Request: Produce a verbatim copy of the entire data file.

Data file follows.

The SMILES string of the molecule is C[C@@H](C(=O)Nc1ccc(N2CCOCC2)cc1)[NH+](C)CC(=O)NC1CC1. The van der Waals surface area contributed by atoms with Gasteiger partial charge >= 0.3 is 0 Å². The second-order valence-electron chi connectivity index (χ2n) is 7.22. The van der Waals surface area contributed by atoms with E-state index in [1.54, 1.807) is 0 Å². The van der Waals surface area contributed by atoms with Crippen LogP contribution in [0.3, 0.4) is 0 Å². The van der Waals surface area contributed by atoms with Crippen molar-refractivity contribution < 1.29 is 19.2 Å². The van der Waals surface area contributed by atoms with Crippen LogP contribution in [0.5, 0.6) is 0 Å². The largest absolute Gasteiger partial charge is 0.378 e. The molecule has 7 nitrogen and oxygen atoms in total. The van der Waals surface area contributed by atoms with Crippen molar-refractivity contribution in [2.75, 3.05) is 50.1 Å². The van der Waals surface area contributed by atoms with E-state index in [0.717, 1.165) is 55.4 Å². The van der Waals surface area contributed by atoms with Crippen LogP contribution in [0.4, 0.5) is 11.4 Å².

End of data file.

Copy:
The SMILES string of the molecule is C[C@@H](C(=O)Nc1ccc(N2CCOCC2)cc1)[NH+](C)CC(=O)NC1CC1. The van der Waals surface area contributed by atoms with Gasteiger partial charge >= 0.3 is 0 Å². The second-order valence-electron chi connectivity index (χ2n) is 7.22. The van der Waals surface area contributed by atoms with E-state index in [1.54, 1.807) is 0 Å². The van der Waals surface area contributed by atoms with Crippen LogP contribution in [0.3, 0.4) is 0 Å². The van der Waals surface area contributed by atoms with Crippen molar-refractivity contribution < 1.29 is 19.2 Å². The van der Waals surface area contributed by atoms with Crippen LogP contribution in [0.5, 0.6) is 0 Å². The largest absolute Gasteiger partial charge is 0.378 e. The molecule has 7 nitrogen and oxygen atoms in total. The van der Waals surface area contributed by atoms with Crippen molar-refractivity contribution in [2.75, 3.05) is 50.1 Å². The van der Waals surface area contributed by atoms with E-state index in [0.717, 1.165) is 55.4 Å². The van der Waals surface area contributed by atoms with Crippen LogP contribution in [0.4, 0.5) is 11.4 Å².